Calcium and Vitamin D
Calcium is the most plentiful mineral found in the human body. Strong and healthy bones and teeth are maintained with the help of calcium, making it an essential nutrient for us all. It is also important for other physical functions, such as muscle control and blood circulation.
Vitamin D plays an important role as it helps our body absorb calcium. A number of foods contain vitamin D, but our bodies can also make vitamin D when our skin is exposed to sunlight.
It is important to remember that only a few minutes of sunlight every day are sufficient to provide us with enough vitamin D.
When spending time outdoors in the sun, we recommend that you protect your skin by applying sunscreen or wearing UPF50+ sun protective clothing and a hat. These will block radiation that causes skin cancer and melanoma. Doctors often recommend vitamin D supplements to their patients if they are deficient.
Calcium-rich foods includedairy products (such as milk, cheese and yoghurt).
Vitamin D is prevalent in cheese, egg yolks, beef liver, fatty fish, such as tuna, mackerel and salmon.
In combination with vitamin A, vitamin E is said to be a key vitamin for healthy skin - particularly in preventing skin ageing and the formation of wrinkles. Vitamin E does this by fighting toxins that enter the body from processed foods, pollution and sun exposure.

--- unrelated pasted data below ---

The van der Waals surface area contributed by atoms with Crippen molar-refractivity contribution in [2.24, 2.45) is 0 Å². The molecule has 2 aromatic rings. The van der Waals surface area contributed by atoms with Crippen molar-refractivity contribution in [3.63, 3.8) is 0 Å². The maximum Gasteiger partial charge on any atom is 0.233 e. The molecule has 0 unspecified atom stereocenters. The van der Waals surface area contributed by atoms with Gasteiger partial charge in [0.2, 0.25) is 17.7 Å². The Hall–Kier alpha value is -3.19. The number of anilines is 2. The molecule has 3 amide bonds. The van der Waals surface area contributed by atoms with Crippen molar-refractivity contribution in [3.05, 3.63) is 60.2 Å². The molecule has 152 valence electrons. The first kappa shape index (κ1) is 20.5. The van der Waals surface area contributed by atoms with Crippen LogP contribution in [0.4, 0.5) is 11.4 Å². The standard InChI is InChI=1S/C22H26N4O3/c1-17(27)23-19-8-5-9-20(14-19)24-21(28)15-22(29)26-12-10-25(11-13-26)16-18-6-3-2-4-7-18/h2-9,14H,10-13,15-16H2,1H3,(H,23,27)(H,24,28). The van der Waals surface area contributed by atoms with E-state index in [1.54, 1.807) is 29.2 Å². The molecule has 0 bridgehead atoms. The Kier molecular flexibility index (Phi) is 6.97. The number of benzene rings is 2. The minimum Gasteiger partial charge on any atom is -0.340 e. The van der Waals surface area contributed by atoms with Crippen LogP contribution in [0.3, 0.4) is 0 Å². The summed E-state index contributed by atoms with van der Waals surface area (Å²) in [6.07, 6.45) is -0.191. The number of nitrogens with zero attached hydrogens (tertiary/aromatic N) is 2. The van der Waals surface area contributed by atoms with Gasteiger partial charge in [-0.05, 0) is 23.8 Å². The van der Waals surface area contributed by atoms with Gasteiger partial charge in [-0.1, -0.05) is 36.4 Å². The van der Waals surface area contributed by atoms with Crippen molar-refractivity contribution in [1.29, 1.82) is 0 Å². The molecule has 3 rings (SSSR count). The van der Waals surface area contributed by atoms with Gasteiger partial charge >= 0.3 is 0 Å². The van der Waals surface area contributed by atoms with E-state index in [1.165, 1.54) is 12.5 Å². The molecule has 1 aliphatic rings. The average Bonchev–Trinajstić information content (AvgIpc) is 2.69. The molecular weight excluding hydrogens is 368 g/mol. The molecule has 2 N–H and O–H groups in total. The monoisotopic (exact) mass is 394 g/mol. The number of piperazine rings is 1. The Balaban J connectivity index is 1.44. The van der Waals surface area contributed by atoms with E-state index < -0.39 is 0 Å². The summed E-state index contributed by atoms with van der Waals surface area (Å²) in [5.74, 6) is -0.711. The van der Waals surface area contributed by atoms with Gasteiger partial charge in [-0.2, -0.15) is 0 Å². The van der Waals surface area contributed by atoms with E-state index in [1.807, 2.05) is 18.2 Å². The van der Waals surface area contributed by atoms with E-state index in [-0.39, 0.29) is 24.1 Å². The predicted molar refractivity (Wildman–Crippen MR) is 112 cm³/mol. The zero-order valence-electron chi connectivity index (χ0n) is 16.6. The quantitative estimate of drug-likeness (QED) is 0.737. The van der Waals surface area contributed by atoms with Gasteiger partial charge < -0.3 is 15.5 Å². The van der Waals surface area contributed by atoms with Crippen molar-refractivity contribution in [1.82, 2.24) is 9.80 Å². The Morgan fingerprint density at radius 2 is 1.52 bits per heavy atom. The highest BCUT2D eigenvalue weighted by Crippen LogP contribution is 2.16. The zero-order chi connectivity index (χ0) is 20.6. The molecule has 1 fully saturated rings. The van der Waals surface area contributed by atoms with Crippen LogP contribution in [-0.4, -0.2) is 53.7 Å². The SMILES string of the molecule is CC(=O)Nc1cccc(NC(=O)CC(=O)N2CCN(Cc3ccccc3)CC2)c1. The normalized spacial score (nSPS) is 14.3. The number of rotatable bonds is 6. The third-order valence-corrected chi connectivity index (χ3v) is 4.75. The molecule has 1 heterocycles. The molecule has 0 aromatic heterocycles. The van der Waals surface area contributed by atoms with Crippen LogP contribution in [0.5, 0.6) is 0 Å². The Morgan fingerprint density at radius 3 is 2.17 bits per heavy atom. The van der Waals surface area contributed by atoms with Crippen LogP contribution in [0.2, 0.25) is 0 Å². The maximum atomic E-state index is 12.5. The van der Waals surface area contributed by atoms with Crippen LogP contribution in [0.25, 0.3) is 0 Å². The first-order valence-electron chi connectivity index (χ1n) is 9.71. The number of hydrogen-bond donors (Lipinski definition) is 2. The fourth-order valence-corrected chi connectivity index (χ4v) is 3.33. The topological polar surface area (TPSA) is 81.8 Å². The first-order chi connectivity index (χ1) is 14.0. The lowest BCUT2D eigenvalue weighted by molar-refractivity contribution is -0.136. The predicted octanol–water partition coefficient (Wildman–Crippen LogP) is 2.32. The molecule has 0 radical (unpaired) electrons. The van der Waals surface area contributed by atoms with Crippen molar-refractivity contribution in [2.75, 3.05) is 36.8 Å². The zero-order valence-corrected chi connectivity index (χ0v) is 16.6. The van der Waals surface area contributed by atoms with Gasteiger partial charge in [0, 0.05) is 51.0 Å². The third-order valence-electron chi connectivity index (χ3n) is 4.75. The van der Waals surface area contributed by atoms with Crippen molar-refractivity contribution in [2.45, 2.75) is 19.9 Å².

Avocados, nuts, eggs and oatmeal all have good levels of vitamin E.
The most common nutrient deficiency in women is iron. In some cases, it can lead to anaemia, dizziness, tired muscles and a lack of concentration.
Iron assists in transporting oxygen around the body, allowing energy to be produced for our day-to-day activities (as well as internal processes, such as digestion). It also aids in the creation of red blood cells.
Green vegetables, nuts, grains, lentils and beans are all a good source of iron.
In conclusion, doctors recommend that the best way to maintain a healthy level of each vitamin is to cook meals that include vitamin-rich foods and avoid processed foods where possible.
In addition to maintaining a healthy diet, we encourage our Solbari community to exercise regularly and enjoy the outdoors whilst protecting their skin.
If you are interested to view our UPF50+ sun protective range, please visit the following pages:
If you have questions or comments, please send us an email at firstname.lastname@example.org and we'll be happy to assist you.
The SOLBARI Team
This blog is for information purpose only.
Many of us see the ultraviolet (UV) index on weather reports and read about UV alerts at particular times of the day. But do you know what it actually means and how it affects you?
There are two main types of UV rays and both cause damage to skin cells. Ultraviolet light is a form of radiation invisible to the human eye. Ultraviolet wavelengths of sunlight are made up of UVB, which has shorter wavelengths and higher energy, and UVA, which has longer wavelengths and lower energy.